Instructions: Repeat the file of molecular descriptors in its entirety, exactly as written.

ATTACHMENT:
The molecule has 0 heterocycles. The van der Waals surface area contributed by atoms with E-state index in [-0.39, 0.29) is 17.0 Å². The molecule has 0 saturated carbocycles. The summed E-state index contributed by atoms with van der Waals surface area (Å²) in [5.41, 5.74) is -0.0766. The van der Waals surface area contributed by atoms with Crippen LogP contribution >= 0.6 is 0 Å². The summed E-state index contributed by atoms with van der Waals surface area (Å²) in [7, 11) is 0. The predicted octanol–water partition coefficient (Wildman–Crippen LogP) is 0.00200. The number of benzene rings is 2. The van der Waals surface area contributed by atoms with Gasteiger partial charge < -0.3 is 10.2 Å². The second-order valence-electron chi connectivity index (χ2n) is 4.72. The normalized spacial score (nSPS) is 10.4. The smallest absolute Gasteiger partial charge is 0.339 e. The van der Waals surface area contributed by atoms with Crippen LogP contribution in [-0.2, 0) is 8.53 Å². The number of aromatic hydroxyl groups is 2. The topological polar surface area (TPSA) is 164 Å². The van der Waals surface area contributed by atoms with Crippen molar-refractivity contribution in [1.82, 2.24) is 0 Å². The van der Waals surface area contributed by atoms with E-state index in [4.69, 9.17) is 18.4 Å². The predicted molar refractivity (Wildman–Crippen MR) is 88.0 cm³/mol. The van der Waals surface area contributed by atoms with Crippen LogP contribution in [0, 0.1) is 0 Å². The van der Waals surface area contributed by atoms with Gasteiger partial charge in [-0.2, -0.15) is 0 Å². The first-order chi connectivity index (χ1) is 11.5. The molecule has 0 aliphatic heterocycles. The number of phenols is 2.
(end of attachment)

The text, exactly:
The molecule has 0 heterocycles. The van der Waals surface area contributed by atoms with E-state index in [-0.39, 0.29) is 17.0 Å². The molecule has 0 saturated carbocycles. The summed E-state index contributed by atoms with van der Waals surface area (Å²) in [5.41, 5.74) is -0.0766. The van der Waals surface area contributed by atoms with Crippen LogP contribution >= 0.6 is 0 Å². The summed E-state index contributed by atoms with van der Waals surface area (Å²) in [7, 11) is 0. The predicted octanol–water partition coefficient (Wildman–Crippen LogP) is 0.00200. The number of benzene rings is 2. The van der Waals surface area contributed by atoms with Gasteiger partial charge < -0.3 is 10.2 Å². The second-order valence-electron chi connectivity index (χ2n) is 4.72. The normalized spacial score (nSPS) is 10.4. The smallest absolute Gasteiger partial charge is 0.339 e. The van der Waals surface area contributed by atoms with Crippen LogP contribution in [-0.2, 0) is 8.53 Å². The number of aromatic hydroxyl groups is 2. The topological polar surface area (TPSA) is 164 Å². The van der Waals surface area contributed by atoms with Crippen molar-refractivity contribution in [1.82, 2.24) is 0 Å². The van der Waals surface area contributed by atoms with E-state index in [4.69, 9.17) is 18.4 Å². The predicted molar refractivity (Wildman–Crippen MR) is 88.0 cm³/mol. The van der Waals surface area contributed by atoms with Crippen LogP contribution in [0, 0.1) is 0 Å². The van der Waals surface area contributed by atoms with Gasteiger partial charge in [-0.2, -0.15) is 0 Å². The first-order chi connectivity index (χ1) is 11.5. The molecule has 0 aliphatic heterocycles. The number of phenols is 2.